What does it mean to pursue peace? Sometimes others’ needs and crises seem overwhelming, and one wonders how it is possible to formulate any response, much less make a difference. Fortunately we have the example of many to inspire us and provide a framework for thinking through the seemingly overwhelming challenges.
Learning to fly: 1,0o0 cranes
For Portland Knittivist Seean McKeel, the pursuit of peace meant creating a quiet project within the needlework community: the knitnotwar 1,0o0 project … McKeel hopes to collect and string together 1,000 knitted and felted cranes for installation and display in late 20007. McKeel’s project builds on the legacy of 12-year-old Sadako Sasaki, whose struggle with Hiroshima-induced leukemia led her to fold more than 1,000 origami cranes in pursuit of long life and recovery. Since Sasaki’s death in 1955, many (children, artists, religious groups) express their commitment to peace by creating 1,000 crane garlands.
Many of us found this project online, or read about it in the Summer 2007 issue of Vogue Knitting ‘Knit 1 Magazine’ (with many fine illustrations). The first 100 cranes were exhibited recently in Portland’s Tangle Knitting Studio and elsewhere. My own contribution came late in the project, and includes a pair of felted cranes made with hand-dyed yarn produced by a women’s cooperative in Uruguay:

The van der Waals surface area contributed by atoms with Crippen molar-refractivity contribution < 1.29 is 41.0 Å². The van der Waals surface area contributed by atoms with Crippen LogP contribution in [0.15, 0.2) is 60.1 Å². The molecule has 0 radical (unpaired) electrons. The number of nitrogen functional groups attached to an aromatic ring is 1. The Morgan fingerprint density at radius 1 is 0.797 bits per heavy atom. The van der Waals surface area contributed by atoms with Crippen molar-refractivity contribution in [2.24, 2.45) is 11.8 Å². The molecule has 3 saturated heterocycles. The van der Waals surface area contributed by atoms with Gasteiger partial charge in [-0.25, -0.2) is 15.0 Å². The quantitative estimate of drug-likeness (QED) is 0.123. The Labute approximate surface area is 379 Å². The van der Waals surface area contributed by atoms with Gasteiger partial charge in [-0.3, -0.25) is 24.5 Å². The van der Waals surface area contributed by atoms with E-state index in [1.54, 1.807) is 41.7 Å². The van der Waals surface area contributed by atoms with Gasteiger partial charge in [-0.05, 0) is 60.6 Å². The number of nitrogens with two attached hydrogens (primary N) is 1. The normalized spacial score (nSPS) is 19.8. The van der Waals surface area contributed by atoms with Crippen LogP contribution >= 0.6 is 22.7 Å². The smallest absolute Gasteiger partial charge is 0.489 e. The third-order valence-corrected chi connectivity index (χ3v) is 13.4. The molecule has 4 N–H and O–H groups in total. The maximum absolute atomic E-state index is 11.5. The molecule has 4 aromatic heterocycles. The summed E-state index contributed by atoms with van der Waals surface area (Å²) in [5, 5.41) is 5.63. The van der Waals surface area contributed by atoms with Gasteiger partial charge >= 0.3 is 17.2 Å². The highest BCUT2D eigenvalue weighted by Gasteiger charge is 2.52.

Each of these knitted and “folded” wonders is a mere 4″ or 5″ — making them produced a lovely sense of deja-vu, recalling memories of rainy days at a kitchen table folding small squares of flowered paper decade ago, as well as more recent elation as knitted sacks miraculously became shoes in my sudsy hands.
If you miss the upcoming deadline for McKeel’s project, why not extend her effort in your own community, or your own home? How many conversations about peace might be prompted by the sight of colorful felted cranes hanging from windows, backpacks, sukkahs (even Christmas trees!)? How many others might be inspired to blend their childhood love of origami with adult affection for needlework? With McKeel’s pattern and very little wool, you’ll spend a few hours clearing a flight path for peace.